We are against sanctions.

Author:Jokonya, Calisto.
Position:Zimbabwe - Confederation of Zimbabwe Industries
 
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The Confederation of Zimbabwe Industries (CZI), the premier business organisation in the country, is made up of thousands of local Zimbabwean, British, European and other foreign companies. It says it is opposed to the imposition of further sanctions on Zimbabwe as a means of encouraging resolution of the current political impasse. This, coming from an organisation that has had running battles with Mugabe's government in the past, is quite significant. We reproduce below the CZI's statement on sanctions released in Harare on 9 July. It was signed by its president.

Sanctions on Zimbabwe have been in place since the disputed 2002 presidential elections. The majority of the sanctions are said to be targeted; however the United States has legislation in place that prevents their representatives on multilateral institutions such as the IMF and the World Bank from voting in favour of support for Zimbabwe. Given the fact that the United States has de facto veto power in these institutions, Zimbabwe is in effect cut off from financial assistance from both the IMF and World Bank.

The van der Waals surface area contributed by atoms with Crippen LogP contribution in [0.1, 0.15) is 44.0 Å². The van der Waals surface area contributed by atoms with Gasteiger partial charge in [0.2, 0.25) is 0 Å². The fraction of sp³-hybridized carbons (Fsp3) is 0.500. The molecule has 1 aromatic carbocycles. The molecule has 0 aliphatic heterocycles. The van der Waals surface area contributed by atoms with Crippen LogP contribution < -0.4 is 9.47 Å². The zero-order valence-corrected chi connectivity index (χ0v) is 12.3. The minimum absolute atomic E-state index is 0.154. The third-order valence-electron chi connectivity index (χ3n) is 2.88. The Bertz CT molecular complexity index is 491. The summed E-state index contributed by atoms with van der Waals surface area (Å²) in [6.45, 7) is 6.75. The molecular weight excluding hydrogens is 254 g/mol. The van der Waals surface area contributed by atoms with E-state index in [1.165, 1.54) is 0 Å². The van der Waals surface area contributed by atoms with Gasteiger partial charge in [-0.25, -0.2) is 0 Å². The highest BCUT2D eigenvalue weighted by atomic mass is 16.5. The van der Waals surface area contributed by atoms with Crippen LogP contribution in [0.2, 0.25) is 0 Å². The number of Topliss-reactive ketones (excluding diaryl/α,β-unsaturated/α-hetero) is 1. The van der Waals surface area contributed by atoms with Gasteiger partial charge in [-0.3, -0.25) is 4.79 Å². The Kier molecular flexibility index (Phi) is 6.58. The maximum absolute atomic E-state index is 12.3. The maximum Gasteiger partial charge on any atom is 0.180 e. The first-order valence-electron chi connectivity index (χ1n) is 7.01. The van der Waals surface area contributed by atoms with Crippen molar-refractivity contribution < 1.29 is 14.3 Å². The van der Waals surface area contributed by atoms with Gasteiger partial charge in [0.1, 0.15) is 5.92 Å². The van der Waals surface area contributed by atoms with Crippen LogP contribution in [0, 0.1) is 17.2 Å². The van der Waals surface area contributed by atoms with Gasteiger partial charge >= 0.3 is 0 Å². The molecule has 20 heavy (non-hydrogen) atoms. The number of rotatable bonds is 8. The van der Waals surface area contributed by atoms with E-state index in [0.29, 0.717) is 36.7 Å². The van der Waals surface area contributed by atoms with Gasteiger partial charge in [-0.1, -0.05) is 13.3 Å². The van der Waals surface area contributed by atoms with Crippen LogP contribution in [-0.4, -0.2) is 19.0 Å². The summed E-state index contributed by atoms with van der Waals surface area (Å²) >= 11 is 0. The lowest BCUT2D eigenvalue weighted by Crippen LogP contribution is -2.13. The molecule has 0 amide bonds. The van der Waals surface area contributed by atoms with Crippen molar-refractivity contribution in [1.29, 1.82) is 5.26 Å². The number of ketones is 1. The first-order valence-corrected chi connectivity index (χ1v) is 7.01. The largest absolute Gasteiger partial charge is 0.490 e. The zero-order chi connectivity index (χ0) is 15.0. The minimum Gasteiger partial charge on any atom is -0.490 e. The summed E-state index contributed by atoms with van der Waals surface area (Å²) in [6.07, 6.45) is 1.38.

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The purported further tightening of sanctions on Zimbabwe by the West will no doubt further worsen the already crippling foreign currency shortages-more so in light of the completely drying up of external lines of credit. This will have serious adverse effects on industry, which is already struggling under difficult conditions. Business is opposed to sanctions, of whatever nature or form; and totally supports dialogue as the only means of resolving differences.

Sanctions are a cost to the ordinary person, and to business in Zimbabwe. Any imposition of added sanctions would make the situation of the ordinary Zimbabwean far worse than it is today, including business. This is a wrong way of solving the Zimbabwean problem. Sanctions to date have done nothing other than cause misery for ordinary Zimbabweans, and the business enterprises from which they earn their living.

Already reeling from capacity utilisation levels well below 20%, industry will no doubt suffer catastrophic consequences from any further sanctions on the country, as these will severely prejudice our ability to clinch business deals with the international community. Without full capacity utilisation, employment levels will further fall, thus rendering a greater number of people without meaningful means of earning a living.

Foreign tourism particularly becomes an obvious and immediate...

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